B.B. King, Chuck Berry, Lowell Fulsom, all of them were referencing T-Bone Walker. All of them admit it. They wanted to play like T-Bone. Read anything that any of them have to say. Even Jimmy Rodger, who played with Muddy’s first electric blues band – he was referencing T-Bone. And T-Bone, he was just dieing to be as smooth as Charlie. He was picking up on everything Charlie did. Charlie Christian was the first genius of electric guitar. It all boils down to him.

So my recommendations are:

Jimmie Rodgers
The Carter Family
Son House or Muddy Waters
and
Charlie Christian


What a post that was!
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Postby Diamond Dog » 05 May 2006, 17:02

Elvis Presley
The Beatles
Bob Dylan
Jimi Hendrix
Kraftwerk
James Brown
Louis Armstrong
Grandmaster Flash
Sex Pistols/Malcolm MacLaren
The Stooges
Les Paul
Miles Davis
Ray Charles
Hank Williams
Velvet Underground
Sam Phillips
Alan Lomax
Woody Guthrie
Louis Jordan
Sam Cooke
Dizzy Gillespie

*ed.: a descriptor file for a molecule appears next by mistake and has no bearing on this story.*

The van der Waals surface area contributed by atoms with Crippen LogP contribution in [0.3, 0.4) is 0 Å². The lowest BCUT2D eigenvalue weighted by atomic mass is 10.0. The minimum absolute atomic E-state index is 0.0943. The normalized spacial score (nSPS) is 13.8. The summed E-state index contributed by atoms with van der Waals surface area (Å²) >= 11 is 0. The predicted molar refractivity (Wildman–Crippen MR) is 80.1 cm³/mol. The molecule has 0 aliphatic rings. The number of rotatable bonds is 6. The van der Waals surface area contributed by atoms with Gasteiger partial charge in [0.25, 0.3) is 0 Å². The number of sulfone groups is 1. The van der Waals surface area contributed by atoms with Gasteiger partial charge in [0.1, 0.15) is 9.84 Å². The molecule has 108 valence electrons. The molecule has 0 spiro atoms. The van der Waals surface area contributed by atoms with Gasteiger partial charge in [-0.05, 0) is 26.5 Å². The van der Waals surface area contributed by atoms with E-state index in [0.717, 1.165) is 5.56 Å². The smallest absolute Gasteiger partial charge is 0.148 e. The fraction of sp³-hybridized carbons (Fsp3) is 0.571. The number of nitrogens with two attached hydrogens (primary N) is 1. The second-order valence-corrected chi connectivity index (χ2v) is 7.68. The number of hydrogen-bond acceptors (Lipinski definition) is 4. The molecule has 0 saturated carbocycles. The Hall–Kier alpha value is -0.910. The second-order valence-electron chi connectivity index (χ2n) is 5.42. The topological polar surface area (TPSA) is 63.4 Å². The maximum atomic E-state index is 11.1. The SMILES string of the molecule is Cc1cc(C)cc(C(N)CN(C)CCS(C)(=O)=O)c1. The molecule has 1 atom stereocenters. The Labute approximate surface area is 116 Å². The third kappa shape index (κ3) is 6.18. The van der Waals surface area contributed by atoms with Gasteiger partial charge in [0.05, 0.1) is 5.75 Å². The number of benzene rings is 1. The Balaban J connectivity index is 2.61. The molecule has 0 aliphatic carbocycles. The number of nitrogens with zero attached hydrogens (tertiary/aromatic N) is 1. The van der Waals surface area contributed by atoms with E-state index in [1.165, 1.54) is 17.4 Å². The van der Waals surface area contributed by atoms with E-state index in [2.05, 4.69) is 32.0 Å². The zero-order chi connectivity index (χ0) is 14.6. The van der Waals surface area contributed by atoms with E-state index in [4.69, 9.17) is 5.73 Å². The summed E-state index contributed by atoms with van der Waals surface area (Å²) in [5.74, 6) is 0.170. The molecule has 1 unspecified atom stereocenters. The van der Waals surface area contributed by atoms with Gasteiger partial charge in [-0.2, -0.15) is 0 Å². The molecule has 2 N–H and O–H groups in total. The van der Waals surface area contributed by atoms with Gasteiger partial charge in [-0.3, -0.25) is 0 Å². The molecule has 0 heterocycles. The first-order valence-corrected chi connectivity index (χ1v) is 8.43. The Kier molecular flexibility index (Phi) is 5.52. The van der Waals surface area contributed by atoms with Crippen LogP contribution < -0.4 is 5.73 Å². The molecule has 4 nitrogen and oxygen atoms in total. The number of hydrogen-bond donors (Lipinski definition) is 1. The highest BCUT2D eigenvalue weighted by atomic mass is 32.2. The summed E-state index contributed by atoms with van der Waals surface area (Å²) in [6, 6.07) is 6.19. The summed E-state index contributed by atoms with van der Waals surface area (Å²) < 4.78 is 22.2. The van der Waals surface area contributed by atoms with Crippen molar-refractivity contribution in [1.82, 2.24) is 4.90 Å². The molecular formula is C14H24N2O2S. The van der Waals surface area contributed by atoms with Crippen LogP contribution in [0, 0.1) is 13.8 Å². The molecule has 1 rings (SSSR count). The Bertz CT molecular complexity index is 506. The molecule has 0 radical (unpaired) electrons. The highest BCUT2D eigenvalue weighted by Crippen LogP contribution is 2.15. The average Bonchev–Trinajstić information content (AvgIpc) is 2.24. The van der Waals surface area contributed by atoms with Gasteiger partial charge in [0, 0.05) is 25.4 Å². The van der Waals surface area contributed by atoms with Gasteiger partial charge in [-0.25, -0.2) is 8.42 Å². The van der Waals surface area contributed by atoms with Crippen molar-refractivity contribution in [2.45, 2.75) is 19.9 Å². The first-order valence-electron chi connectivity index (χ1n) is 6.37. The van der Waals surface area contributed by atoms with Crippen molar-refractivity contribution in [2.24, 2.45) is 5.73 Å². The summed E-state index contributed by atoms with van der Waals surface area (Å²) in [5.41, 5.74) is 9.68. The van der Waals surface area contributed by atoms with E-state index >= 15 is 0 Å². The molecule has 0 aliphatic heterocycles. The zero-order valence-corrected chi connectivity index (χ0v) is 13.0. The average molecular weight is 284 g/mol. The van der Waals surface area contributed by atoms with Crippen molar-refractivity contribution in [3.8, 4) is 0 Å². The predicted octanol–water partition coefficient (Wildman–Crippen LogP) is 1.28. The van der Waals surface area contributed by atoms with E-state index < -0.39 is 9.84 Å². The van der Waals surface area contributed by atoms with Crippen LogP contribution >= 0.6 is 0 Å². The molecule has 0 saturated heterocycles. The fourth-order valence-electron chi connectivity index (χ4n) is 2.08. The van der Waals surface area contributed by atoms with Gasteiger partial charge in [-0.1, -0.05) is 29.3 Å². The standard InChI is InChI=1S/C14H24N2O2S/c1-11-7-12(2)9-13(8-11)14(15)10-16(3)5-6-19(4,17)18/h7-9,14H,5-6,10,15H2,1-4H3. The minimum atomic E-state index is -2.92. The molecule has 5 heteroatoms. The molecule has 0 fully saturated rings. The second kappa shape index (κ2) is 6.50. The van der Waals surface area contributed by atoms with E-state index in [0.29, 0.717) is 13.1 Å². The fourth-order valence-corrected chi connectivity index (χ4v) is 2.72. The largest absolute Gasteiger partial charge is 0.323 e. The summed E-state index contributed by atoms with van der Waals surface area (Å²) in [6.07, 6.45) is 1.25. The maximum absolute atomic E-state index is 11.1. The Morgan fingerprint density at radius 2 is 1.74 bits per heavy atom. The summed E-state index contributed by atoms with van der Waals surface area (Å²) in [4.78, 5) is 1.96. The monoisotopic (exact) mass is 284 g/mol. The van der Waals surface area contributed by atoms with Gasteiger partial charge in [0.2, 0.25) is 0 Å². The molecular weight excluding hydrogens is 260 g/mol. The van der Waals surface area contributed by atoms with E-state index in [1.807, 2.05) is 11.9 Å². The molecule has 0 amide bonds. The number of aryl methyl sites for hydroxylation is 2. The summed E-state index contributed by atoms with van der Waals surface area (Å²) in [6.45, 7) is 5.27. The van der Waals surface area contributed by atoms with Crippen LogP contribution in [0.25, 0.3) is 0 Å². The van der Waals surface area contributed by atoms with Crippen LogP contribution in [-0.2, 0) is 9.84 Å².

Thelonious Monk
Duke Ellington
Stockhausen
Frank Sinatra
Charlie Patton
Son House
Buddy Holly
Chuck Berry
Jimmie Rodgers
The Carter Family
Charlie Christian

That's 32. Should anyone else be in there?
Last edited by Diamond Dog on 08 May 2006, 06:23, edited 1 time in total.
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Postby Diamond Dog » 08 May 2006, 06:21

Yeah, I've had requests for

Charlie Parker
Hank Williams Snr
John Coltrane
Led Zeppelin

Any ideas?
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Postby Still Baron » 19 May 2006, 04:10

The Right Scarfie Profile wrote:
Diamond Dog wrote:
Diamond Dog wrote:I thought about James Brown - I'm not entirely sure that the way he drove music was a natural evolution of what went before (and would have happened without him) but he certainly is close to being in here.